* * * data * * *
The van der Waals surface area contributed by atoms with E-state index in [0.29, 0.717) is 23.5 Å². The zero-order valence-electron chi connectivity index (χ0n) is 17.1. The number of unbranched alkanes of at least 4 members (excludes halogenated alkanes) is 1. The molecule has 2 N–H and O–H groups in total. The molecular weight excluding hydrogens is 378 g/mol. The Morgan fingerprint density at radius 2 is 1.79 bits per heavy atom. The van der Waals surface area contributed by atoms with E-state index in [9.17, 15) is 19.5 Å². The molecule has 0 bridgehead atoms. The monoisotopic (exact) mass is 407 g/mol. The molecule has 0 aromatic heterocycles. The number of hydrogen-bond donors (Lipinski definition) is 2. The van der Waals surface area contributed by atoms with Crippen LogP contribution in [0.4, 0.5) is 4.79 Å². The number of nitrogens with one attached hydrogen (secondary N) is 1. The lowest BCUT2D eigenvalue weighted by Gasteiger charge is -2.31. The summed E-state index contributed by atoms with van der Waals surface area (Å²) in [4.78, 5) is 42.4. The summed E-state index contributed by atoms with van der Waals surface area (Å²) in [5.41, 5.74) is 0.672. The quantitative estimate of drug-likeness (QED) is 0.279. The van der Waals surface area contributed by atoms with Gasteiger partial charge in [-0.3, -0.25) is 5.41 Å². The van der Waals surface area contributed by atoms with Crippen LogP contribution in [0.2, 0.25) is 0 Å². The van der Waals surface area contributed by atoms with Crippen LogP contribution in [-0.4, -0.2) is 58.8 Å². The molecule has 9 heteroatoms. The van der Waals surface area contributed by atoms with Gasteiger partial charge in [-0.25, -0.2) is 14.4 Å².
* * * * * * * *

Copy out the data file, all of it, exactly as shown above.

The van der Waals surface area contributed by atoms with E-state index in [0.29, 0.717) is 23.5 Å². The zero-order valence-electron chi connectivity index (χ0n) is 17.1. The number of unbranched alkanes of at least 4 members (excludes halogenated alkanes) is 1. The molecule has 2 N–H and O–H groups in total. The molecular weight excluding hydrogens is 378 g/mol. The Morgan fingerprint density at radius 2 is 1.79 bits per heavy atom. The van der Waals surface area contributed by atoms with E-state index in [9.17, 15) is 19.5 Å². The molecule has 0 bridgehead atoms. The monoisotopic (exact) mass is 407 g/mol. The molecule has 0 aromatic heterocycles. The number of hydrogen-bond donors (Lipinski definition) is 2. The van der Waals surface area contributed by atoms with Crippen LogP contribution in [0.4, 0.5) is 4.79 Å². The number of nitrogens with one attached hydrogen (secondary N) is 1. The lowest BCUT2D eigenvalue weighted by Gasteiger charge is -2.31. The summed E-state index contributed by atoms with van der Waals surface area (Å²) in [4.78, 5) is 42.4. The summed E-state index contributed by atoms with van der Waals surface area (Å²) in [5.41, 5.74) is 0.672. The quantitative estimate of drug-likeness (QED) is 0.279. The van der Waals surface area contributed by atoms with Gasteiger partial charge in [-0.3, -0.25) is 5.41 Å². The van der Waals surface area contributed by atoms with Crippen LogP contribution in [0.2, 0.25) is 0 Å². The van der Waals surface area contributed by atoms with Crippen LogP contribution in [-0.4, -0.2) is 58.8 Å². The molecule has 9 heteroatoms. The van der Waals surface area contributed by atoms with Gasteiger partial charge in [-0.25, -0.2) is 14.4 Å².